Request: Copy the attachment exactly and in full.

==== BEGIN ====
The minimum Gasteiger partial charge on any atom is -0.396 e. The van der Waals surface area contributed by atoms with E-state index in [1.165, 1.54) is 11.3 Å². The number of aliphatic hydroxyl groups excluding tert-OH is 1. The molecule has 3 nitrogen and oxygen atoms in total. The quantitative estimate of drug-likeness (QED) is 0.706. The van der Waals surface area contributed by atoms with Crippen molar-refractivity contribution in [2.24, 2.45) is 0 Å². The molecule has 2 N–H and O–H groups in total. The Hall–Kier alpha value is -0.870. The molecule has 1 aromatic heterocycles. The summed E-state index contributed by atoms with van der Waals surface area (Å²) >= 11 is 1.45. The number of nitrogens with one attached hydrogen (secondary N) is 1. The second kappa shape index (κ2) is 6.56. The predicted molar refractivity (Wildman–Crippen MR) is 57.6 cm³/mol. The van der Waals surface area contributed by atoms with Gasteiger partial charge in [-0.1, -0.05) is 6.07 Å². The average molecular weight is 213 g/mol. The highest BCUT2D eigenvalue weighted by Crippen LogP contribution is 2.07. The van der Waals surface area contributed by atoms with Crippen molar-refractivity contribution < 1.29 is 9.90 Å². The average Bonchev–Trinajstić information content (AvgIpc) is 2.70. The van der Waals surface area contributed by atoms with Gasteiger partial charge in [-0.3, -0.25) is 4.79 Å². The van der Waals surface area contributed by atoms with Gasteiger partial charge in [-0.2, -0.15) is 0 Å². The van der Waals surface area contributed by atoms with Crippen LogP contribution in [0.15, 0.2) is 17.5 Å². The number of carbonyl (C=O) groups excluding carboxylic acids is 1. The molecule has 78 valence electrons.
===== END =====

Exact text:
The minimum Gasteiger partial charge on any atom is -0.396 e. The van der Waals surface area contributed by atoms with E-state index in [1.165, 1.54) is 11.3 Å². The number of aliphatic hydroxyl groups excluding tert-OH is 1. The molecule has 3 nitrogen and oxygen atoms in total. The quantitative estimate of drug-likeness (QED) is 0.706. The van der Waals surface area contributed by atoms with Crippen molar-refractivity contribution in [2.24, 2.45) is 0 Å². The molecule has 2 N–H and O–H groups in total. The Hall–Kier alpha value is -0.870. The molecule has 1 aromatic heterocycles. The summed E-state index contributed by atoms with van der Waals surface area (Å²) >= 11 is 1.45. The number of nitrogens with one attached hydrogen (secondary N) is 1. The second kappa shape index (κ2) is 6.56. The predicted molar refractivity (Wildman–Crippen MR) is 57.6 cm³/mol. The van der Waals surface area contributed by atoms with Gasteiger partial charge in [-0.1, -0.05) is 6.07 Å². The average molecular weight is 213 g/mol. The highest BCUT2D eigenvalue weighted by Crippen LogP contribution is 2.07. The van der Waals surface area contributed by atoms with Crippen molar-refractivity contribution < 1.29 is 9.90 Å². The average Bonchev–Trinajstić information content (AvgIpc) is 2.70. The van der Waals surface area contributed by atoms with Gasteiger partial charge in [-0.3, -0.25) is 4.79 Å². The van der Waals surface area contributed by atoms with Gasteiger partial charge in [-0.2, -0.15) is 0 Å². The van der Waals surface area contributed by atoms with Crippen LogP contribution in [0.15, 0.2) is 17.5 Å². The number of carbonyl (C=O) groups excluding carboxylic acids is 1. The molecule has 78 valence electrons.